This morning, I made my way to the Oceanic Art Galleries at the Met, also known as the Michael C. Rockefeller Wing; just days before it will be closing its doors for three years for the occasion of renovation, it is the perfect time to rediscover this special, one of my favorite areas of the Met. This wing, a sweet place of silence and refuge presents three major world traditions: Oceania, sub-Saharan Africa, and ancient America.
Inauguarated in 1982, the wing was named after Michael Clark Rockefeller (1938- 1961), the fifth child of New York Governor and future U.S. Vice President Nelson Rockefeller, and a fourth-generation member of the Rockefeller family. In 1961, he famously disappeared while on expedition in the Asmat region of Southwestern Netherlands New Guinea, now a part of the Indonesian province of Papua, and was never found.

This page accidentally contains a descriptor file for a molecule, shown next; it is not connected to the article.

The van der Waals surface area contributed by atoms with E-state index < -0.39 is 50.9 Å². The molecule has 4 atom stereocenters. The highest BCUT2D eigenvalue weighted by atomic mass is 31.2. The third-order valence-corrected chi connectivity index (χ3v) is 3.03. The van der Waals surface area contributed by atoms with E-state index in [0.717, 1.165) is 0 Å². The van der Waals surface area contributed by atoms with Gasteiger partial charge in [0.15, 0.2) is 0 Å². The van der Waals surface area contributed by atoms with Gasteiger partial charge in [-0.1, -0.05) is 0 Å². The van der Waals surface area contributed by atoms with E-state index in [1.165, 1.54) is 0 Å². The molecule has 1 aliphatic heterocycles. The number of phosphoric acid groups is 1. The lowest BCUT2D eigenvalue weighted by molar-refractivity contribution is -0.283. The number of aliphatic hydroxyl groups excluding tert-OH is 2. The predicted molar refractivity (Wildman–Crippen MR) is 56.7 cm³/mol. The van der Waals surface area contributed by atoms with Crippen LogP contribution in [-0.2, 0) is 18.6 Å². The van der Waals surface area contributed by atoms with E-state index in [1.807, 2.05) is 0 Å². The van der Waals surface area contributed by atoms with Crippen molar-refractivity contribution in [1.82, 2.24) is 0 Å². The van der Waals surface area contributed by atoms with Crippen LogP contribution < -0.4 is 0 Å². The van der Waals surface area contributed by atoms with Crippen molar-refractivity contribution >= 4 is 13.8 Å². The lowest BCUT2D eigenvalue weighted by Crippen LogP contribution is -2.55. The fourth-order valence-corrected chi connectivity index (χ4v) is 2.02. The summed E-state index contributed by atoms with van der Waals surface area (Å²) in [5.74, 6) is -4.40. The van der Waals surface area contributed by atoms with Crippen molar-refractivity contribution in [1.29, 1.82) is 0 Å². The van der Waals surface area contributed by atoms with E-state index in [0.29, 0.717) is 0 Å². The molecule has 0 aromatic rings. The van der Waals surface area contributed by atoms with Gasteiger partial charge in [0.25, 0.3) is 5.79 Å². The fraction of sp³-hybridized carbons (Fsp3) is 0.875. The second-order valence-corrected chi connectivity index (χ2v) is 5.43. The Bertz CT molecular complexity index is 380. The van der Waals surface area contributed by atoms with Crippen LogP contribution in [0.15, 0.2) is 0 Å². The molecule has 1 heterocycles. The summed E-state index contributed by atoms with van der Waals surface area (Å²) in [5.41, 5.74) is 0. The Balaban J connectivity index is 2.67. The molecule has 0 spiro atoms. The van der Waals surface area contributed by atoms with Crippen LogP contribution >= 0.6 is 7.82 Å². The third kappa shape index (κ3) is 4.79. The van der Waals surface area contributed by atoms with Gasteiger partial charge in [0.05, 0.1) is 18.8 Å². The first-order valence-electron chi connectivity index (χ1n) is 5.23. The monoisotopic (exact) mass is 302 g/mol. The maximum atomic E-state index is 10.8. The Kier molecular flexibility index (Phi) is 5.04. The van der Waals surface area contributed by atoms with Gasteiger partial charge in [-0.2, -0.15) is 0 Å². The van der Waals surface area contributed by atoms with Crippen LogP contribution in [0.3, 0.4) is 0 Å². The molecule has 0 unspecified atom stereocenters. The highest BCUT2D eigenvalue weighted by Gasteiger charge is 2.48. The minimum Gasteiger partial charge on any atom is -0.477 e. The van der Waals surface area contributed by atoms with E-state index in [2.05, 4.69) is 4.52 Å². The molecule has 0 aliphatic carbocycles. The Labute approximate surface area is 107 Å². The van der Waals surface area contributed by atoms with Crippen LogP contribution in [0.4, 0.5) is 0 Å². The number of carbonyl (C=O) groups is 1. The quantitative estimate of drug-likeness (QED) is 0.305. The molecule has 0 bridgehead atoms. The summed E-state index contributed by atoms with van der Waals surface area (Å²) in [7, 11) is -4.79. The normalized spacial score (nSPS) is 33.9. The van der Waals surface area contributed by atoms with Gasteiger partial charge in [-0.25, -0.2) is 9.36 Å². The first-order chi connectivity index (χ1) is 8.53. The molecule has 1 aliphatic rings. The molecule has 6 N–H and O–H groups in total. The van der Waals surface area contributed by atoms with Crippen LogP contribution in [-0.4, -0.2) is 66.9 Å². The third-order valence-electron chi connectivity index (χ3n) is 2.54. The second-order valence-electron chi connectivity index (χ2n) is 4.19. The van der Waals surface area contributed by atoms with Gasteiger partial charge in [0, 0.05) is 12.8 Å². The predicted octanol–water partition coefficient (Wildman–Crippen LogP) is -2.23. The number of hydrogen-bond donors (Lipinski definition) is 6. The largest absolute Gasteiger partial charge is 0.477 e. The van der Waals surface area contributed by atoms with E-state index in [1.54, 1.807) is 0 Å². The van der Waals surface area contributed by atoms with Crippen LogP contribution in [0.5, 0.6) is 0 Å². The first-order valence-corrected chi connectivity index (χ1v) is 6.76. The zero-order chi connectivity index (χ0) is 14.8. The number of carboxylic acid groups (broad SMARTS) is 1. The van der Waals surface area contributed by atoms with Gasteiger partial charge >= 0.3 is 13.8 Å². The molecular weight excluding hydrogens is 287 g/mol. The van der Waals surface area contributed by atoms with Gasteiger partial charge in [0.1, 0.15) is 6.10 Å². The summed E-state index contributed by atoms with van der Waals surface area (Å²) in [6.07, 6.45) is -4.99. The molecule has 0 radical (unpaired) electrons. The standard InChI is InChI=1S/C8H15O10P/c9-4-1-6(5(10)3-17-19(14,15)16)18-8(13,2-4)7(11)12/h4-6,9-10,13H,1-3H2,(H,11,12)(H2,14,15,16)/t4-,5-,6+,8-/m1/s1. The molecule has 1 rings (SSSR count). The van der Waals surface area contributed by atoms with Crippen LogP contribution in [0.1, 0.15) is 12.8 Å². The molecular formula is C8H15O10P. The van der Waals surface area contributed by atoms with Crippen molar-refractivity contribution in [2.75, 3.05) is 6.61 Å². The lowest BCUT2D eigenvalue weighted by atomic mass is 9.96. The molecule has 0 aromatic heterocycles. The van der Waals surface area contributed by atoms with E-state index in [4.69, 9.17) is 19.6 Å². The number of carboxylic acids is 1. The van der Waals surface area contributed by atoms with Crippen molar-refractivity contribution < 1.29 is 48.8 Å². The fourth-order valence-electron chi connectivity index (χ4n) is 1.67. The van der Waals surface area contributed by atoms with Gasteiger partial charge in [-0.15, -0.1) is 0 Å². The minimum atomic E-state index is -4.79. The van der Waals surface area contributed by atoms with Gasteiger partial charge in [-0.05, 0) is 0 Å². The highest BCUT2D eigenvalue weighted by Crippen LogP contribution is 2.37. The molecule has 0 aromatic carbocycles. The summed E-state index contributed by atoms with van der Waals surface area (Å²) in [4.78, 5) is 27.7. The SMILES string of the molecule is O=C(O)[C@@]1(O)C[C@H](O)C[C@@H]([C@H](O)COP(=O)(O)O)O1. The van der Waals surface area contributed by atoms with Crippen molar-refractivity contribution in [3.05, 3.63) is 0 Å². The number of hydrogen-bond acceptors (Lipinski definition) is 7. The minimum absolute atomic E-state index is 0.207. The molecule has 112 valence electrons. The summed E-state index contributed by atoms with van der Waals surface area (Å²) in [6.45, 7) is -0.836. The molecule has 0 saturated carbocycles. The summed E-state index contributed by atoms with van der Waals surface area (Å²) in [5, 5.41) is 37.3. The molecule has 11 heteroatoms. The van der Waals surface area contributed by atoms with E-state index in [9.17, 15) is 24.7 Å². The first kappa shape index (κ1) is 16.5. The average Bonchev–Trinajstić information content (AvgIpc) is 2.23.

When it will reopen in 2024, the Wing will allow the three major world traditions to stand as independent entities in a wing that functions as a dynamic nexus in dialogue with neighboring spaces. The redefinition of the galleries will underscore distinct architectural vernaculars relevant to the three collection areas. The planned installations will elucidate artworks’ aesthetic qualities, tether them to historical and cultural movements, highlight individual authors and the provenance of specific artifacts, introduce commentary by leading public intellectuals in diverse fields, and provide greater clarity and accessibility to visitors. This project is informed by extensive archival and field research as well as international dialogue, including a series of scholarly workshops.
This is the last weekend that the Michael C. Rockefeller Wing will be open before its closing its doors. All images courtesy of the Met; above, Ritual Seat for a Noble (Osa' osa), 19th century.